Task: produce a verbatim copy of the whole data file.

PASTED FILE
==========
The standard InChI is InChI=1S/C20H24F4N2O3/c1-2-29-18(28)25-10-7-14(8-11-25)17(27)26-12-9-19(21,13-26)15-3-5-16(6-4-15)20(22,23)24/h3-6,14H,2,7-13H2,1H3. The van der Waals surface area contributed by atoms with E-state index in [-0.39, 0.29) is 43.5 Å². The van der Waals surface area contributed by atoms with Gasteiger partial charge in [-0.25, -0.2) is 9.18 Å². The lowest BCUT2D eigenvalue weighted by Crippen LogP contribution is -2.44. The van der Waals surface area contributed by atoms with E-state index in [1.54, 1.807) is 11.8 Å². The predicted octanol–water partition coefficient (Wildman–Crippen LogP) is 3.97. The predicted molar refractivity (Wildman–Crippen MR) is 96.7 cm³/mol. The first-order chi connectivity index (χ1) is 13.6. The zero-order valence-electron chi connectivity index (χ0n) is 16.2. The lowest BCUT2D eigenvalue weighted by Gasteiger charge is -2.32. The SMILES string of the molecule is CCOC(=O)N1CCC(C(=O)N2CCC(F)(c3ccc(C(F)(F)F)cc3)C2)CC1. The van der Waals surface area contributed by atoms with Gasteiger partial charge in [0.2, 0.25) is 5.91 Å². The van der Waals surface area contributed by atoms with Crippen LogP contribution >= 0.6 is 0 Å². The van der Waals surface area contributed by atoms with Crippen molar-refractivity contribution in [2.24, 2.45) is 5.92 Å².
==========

The standard InChI is InChI=1S/C20H24F4N2O3/c1-2-29-18(28)25-10-7-14(8-11-25)17(27)26-12-9-19(21,13-26)15-3-5-16(6-4-15)20(22,23)24/h3-6,14H,2,7-13H2,1H3. The van der Waals surface area contributed by atoms with E-state index in [-0.39, 0.29) is 43.5 Å². The van der Waals surface area contributed by atoms with Gasteiger partial charge in [-0.25, -0.2) is 9.18 Å². The lowest BCUT2D eigenvalue weighted by Crippen LogP contribution is -2.44. The van der Waals surface area contributed by atoms with E-state index in [1.54, 1.807) is 11.8 Å². The predicted octanol–water partition coefficient (Wildman–Crippen LogP) is 3.97. The predicted molar refractivity (Wildman–Crippen MR) is 96.7 cm³/mol. The first-order chi connectivity index (χ1) is 13.6. The zero-order valence-electron chi connectivity index (χ0n) is 16.2. The lowest BCUT2D eigenvalue weighted by Gasteiger charge is -2.32. The SMILES string of the molecule is CCOC(=O)N1CCC(C(=O)N2CCC(F)(c3ccc(C(F)(F)F)cc3)C2)CC1. The van der Waals surface area contributed by atoms with Gasteiger partial charge in [0.2, 0.25) is 5.91 Å². The van der Waals surface area contributed by atoms with Crippen LogP contribution >= 0.6 is 0 Å². The van der Waals surface area contributed by atoms with Crippen molar-refractivity contribution in [2.24, 2.45) is 5.92 Å².